3D printing
Arduino
Beaglebone
Beekeeping
Biohacking
Biopunk
Coding – PHP
DataViz for PDM
Design Thinking
Big data for relationships?
DIY Apps
DIY Biology
DIY Clinical Trials
DIY Devices
DIY Ergonomics
DIY Genomics
DIY Laboratory
DIY Medicine
DIY Neuroscience
Foraging
Gaming for Health
Hackerspace & Hackathon
Healthy eating: vegan
Home hydroponics
Individualized Medicine
Makerspaces
Microbiome
Mobile Technology
N=1 Studies
Open Source/Open Access
Participatory Medicine
Personal Genomics
Personalized Medicine
Precision Medicine
Quantified Self
Quantified Us
Quantified We
Raspberry Pi
Robotics
Robotics 4 Kids
Self-Hacking
Self-Tracking
Sensors
Solar Cells
Sustainable Design
Sustainable Gardening
Synbio
Wearable Technology

What do you think? Maker Movement + Health might actually be a real thing, eh? As we continue to plan and prepare our event, we’ll be posting more information about the specific ideas that will actually be at our Make Health Fest. Meanwhile, for today, I’m proud to be one of the many makers, from a family of makers, at a University of Makers, in our Nation of Makers.

Health Fair Meet Maker Faire! Part 3: Our Announcement!!

You saw Part One, in which the idea was born, and Part Two, in which the concept was tested and proven. So what actually happened? We’re doing it. We’re really DOING IT! By “it” I mean a health-themed maker faire/fest at the University of Michigan. REALLY!

WHAT:

We Make Health
We Make Health: http://makehealth.us

Emily Puckett Rogers had given us a heads-up about requirements for working with the official Maker Faire folk, which I had not realized was an actual brand name. So we don’t yet know if this is going to be a Mini-Maker Faire or a Maker Fest or what, but it is definitely happening!

Please note that the We Make Health event is a project of Health Design By Us, a participatory behavior change project funded as part of the UM Provost’s Third Century Initiative. It’s a completely awesome and wonderful collaboration, and you’ll be hearing more about it if you read this blog regularly.

WHEN:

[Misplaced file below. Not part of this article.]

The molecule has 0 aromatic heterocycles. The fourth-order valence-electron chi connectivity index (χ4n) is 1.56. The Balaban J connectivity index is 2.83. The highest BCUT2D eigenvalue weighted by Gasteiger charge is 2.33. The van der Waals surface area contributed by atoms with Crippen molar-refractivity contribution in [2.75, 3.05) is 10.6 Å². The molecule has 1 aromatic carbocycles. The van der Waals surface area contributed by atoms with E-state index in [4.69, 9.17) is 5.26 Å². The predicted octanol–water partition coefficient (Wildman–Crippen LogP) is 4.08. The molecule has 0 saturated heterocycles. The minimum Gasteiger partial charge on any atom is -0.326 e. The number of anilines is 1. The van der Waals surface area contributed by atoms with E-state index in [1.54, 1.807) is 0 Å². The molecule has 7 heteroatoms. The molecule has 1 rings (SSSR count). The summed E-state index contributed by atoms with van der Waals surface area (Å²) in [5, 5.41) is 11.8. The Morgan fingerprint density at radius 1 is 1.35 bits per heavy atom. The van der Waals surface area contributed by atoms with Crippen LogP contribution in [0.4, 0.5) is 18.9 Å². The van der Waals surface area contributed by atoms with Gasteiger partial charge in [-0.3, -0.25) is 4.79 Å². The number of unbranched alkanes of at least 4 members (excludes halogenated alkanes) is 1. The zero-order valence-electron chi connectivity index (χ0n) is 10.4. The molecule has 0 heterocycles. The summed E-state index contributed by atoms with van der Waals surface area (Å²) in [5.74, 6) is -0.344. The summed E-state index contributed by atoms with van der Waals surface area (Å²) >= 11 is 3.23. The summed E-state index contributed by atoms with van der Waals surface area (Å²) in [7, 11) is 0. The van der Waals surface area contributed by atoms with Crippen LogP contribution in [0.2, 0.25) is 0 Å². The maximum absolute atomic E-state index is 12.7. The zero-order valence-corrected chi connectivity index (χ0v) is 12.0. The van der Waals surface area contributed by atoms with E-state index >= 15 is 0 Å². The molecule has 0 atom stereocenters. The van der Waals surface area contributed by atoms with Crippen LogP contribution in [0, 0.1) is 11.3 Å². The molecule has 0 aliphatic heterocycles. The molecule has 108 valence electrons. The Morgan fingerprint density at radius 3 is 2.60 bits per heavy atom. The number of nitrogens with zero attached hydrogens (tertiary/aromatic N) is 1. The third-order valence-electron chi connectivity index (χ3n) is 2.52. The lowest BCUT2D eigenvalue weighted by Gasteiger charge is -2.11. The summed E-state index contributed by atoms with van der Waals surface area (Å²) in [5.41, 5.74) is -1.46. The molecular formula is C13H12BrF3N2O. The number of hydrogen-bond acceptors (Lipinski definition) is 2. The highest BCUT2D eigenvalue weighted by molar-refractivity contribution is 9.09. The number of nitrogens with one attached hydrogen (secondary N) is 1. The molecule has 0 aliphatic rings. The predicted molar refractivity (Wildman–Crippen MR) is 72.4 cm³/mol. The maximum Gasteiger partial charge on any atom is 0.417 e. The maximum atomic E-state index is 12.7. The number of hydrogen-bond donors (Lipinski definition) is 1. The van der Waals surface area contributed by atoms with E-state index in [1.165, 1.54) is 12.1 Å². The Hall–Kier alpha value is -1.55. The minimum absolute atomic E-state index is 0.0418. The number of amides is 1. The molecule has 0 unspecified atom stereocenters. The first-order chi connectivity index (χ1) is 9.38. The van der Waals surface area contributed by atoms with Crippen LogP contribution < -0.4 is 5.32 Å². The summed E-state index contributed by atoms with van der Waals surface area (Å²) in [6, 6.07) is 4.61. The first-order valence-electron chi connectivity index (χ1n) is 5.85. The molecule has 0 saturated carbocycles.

Saturday, August 16, 2014

We are still settling on what happens when during the day. We are brainstorming roughly 10am to 6pm, but that may change.

WHERE:

Google Map for Palmer Commons
Palmer Commons: https://www.google.com/maps/place/100+Washtenaw+Ave/@42.2807486,-83.7335814,17z/data=!3m1!4b1!4m2!3m1!1s0x883cae4266554837:0x732dcfa6f8fb7dbe

WHO:

Joyce Lee, Doctor as DesignerPF Anderson, Self Portrait as ShadowMatt Kenyon, Artist

Us! We!

Well, Joyce Lee, Matt Kenyon, and I are taking point on planning the project (with the capable assistance of Emily Hirschfeld). Joyce is from the UM Medical School and Mott Children’s Hospital, Matt is with the School of Art and Design, and I, of course, am part of the University Libraries, Taubman Health Sciences Library. However, we have an email list for folk interested in the event which currently has over 90 people signed up. Many of them have contributed ideas, suggested contacts, volunteered to do booths or presentations, and so forth. We are reaching out to many community maker communities, and have received endorsements from several of them. You’ll hear more about our partners as the event moves closer.

CONTACTS:

1) Sign up at the We Make Health web site to receive information and updates from the Health Design By Us project.

2) If you are part of the University of Michigan, you can sign up through M-Community for the MakeHealthUM email list.

3) If you want to contact the event coordinators, our Make Health Team, you can reach us at: MAKEHEALTH at-sign UMICH dot EDU.

4) Twitter! The event itself is on twitter, as is Health Design By Us.

Make Health: @MakeHealthUM
Health Design By Us: @HealthByUs

If you want to chat with Joyce or me individually, we are also pretty easily reached through Twitter:

Joyce: @joyclee
Patricia: @pfanderson

5) Please feel free to comment on this post! We will have a blog for the actual event, but that’s still being set up. More soon!

WHAT’S NEXT:

What’s coming next is more blogposts and more news! We will highlight some of the technologies and people that will be highlighted at our event, the partners we’re working with, and exciting spinoff projects to help the energy last beyond the actual event. We’ll tell you more about some of the other folk working on health maker events, and other maker communities around the University and the Ann Arbor community.

Health Fair Meet Maker Faire! Part Two

GO-Tech Meeting at Maker Works

In yesterday’s Part One post, I left this with me trying to decide what ideas were most important to show Barbara Stripling. I had drafted a looooong blogpost on April 15th, and showed it to my friend and colleague, Kate Saylor on April 16th. Kate and I were digging around in the post, and the question came up of looking at health maker faires. I didn’t think there had been one. The conversation went something like this.

“Really?”
“Really.”